Monday, July 25, 2011

Loving the Sinner, Hating the Sin

There was something unsettling about a Jewish mayor of a city whose Jewish population is such a large portion of the total performing a marriage ceremony between two men. Yesterday was the first day that homosexuals could get legally married in New York.

Those who read this blog regularly should know well my position on homosexuality. In a nutshell it is ‘hate the sin, love the sinner’. I have no issues whatsoever with Orthodox Jews who are attracted to members of the same sex. As long as they do not try and legitimize behavior that the Torah explicitly forbids.

That they may succumb to sin is no different than when any of us succumb to sin. The important thing is to realize that behavior which is sinful is wrong and that if one violates Halacha one should do Teshuva. Which requires admitting the sin and resolving never to do it again. The Torah recognizes human nature. We all have desires. Sometimes they are for things which are permitted and sometimes they are for things which are forbidden. The Torah requires that we control our desires for the forbidden and not act upon them. But the Torah does not require that we change our nature. So if someone is homosexual by nature that is not a problem in Halacha.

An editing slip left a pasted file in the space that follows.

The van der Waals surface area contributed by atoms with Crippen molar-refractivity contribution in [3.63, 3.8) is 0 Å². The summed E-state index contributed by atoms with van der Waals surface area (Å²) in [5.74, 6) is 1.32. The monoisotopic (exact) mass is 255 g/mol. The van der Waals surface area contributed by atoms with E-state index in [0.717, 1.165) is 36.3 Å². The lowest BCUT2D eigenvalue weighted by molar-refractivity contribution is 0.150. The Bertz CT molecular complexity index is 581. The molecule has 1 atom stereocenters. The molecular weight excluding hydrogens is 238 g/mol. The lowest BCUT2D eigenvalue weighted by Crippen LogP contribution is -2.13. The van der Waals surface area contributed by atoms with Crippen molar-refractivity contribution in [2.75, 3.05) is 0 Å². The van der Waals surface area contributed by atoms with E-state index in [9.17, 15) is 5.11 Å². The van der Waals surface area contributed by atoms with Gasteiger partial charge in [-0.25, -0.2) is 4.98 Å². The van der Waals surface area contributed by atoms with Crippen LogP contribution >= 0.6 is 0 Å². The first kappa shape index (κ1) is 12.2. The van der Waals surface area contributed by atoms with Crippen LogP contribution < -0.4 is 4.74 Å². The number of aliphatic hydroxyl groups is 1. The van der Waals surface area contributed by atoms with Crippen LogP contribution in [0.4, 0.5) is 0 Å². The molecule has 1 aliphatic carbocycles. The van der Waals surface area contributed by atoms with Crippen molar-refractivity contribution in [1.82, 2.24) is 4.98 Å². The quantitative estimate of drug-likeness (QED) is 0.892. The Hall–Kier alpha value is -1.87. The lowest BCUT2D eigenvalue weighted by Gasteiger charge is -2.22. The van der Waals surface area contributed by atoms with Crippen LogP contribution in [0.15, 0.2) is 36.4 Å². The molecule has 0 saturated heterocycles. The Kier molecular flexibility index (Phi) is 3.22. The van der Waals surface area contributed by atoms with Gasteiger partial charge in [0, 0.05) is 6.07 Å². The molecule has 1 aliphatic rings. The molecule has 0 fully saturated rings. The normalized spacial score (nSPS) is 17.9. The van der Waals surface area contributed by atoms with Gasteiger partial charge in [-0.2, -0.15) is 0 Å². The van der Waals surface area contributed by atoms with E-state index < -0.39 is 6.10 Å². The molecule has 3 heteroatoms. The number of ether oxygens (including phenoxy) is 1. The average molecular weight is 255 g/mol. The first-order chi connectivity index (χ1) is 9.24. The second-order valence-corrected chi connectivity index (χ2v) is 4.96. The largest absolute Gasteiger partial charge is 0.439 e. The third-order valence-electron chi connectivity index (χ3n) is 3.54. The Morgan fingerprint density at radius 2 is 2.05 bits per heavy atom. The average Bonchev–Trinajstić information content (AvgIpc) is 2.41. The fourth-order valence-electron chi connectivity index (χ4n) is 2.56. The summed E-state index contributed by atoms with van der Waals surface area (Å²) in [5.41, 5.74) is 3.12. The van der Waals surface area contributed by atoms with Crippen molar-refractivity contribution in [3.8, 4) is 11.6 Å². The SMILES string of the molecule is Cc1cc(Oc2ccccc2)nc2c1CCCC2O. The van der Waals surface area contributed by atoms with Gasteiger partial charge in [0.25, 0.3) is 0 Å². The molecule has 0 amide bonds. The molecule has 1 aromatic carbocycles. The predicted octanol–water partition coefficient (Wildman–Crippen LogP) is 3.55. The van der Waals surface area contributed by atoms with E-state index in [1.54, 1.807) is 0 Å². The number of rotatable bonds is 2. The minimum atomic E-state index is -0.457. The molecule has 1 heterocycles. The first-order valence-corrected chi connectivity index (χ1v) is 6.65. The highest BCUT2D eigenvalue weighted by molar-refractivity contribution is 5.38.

Whenever this topic is brought up, it will bring out strong emotions on all sides. Admittedly, I am somewhat conflicted by it. I guess that’s the nature of hating the sin and loving the sinner. So I think it’s important to analyze the reality of gay marriage in the light of human nature and Halacha.

Homosexuals are very much like heterosexuals when it comes to leading their lives. There is no uniform homosexual type. The personalities run the gamut from flamboyant to very private. Their lifestyles can be very conservative or very liberal. They can be very immoral and very moral. Whatever applies to a heterosexual applies to a homosexual.

My approach is to look at the individual. If he is promiscuous or flamboyant about his sexual escapades and flaunts that kind of lifestyle, he has little respect from me – whether he is gay or straight. But if he is modest in his ways and keeps his sex life to himself, it is none of my business what he does behind closed doors. That is between him, his partner (whether male or female), and God. For me this is not a gay or straight issue. It is an issue of morally acceptable public behavior.

That said I am opposed to homosexual marriage. (...although I am not opposed to granting homosexuals certain rights usually reserved for married couples - like inheritance rights). Marriage formalizes a relationship that involves sinful behavior. It not only puts a public imprimatur on such behavior it normalizes it. It is saying to society that homosexual behavior is not only normal but state sanctioned. That goes far beyond loving the sinner and hating the sin. It is saying ‘Love the sin!’ That homosexual sex is morally the same as heterosexual sex. Marriage is a religiously based concept – hence the term holy matrimony. There is nothing holy about 2 men getting married to each other.